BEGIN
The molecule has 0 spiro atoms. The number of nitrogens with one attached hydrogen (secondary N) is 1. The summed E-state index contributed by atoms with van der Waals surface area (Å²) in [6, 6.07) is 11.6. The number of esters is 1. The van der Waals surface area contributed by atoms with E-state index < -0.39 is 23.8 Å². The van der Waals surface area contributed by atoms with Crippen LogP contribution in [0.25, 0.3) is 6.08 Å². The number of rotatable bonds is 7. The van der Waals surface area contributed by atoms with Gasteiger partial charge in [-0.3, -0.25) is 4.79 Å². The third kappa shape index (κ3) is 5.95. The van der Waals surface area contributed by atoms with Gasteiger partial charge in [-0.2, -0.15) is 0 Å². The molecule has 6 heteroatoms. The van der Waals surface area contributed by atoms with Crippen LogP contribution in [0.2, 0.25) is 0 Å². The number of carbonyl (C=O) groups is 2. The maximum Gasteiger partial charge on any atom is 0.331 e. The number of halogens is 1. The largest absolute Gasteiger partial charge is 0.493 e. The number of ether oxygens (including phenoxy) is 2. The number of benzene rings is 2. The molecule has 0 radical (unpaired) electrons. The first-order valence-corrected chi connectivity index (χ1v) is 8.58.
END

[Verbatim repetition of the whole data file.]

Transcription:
The molecule has 0 spiro atoms. The number of nitrogens with one attached hydrogen (secondary N) is 1. The summed E-state index contributed by atoms with van der Waals surface area (Å²) in [6, 6.07) is 11.6. The number of esters is 1. The van der Waals surface area contributed by atoms with E-state index < -0.39 is 23.8 Å². The van der Waals surface area contributed by atoms with Crippen LogP contribution in [0.25, 0.3) is 6.08 Å². The number of rotatable bonds is 7. The van der Waals surface area contributed by atoms with Gasteiger partial charge in [-0.3, -0.25) is 4.79 Å². The third kappa shape index (κ3) is 5.95. The van der Waals surface area contributed by atoms with Gasteiger partial charge in [-0.2, -0.15) is 0 Å². The molecule has 6 heteroatoms. The van der Waals surface area contributed by atoms with Crippen LogP contribution in [0.2, 0.25) is 0 Å². The number of carbonyl (C=O) groups is 2. The maximum Gasteiger partial charge on any atom is 0.331 e. The number of halogens is 1. The largest absolute Gasteiger partial charge is 0.493 e. The number of ether oxygens (including phenoxy) is 2. The number of benzene rings is 2. The molecule has 0 radical (unpaired) electrons. The first-order valence-corrected chi connectivity index (χ1v) is 8.58.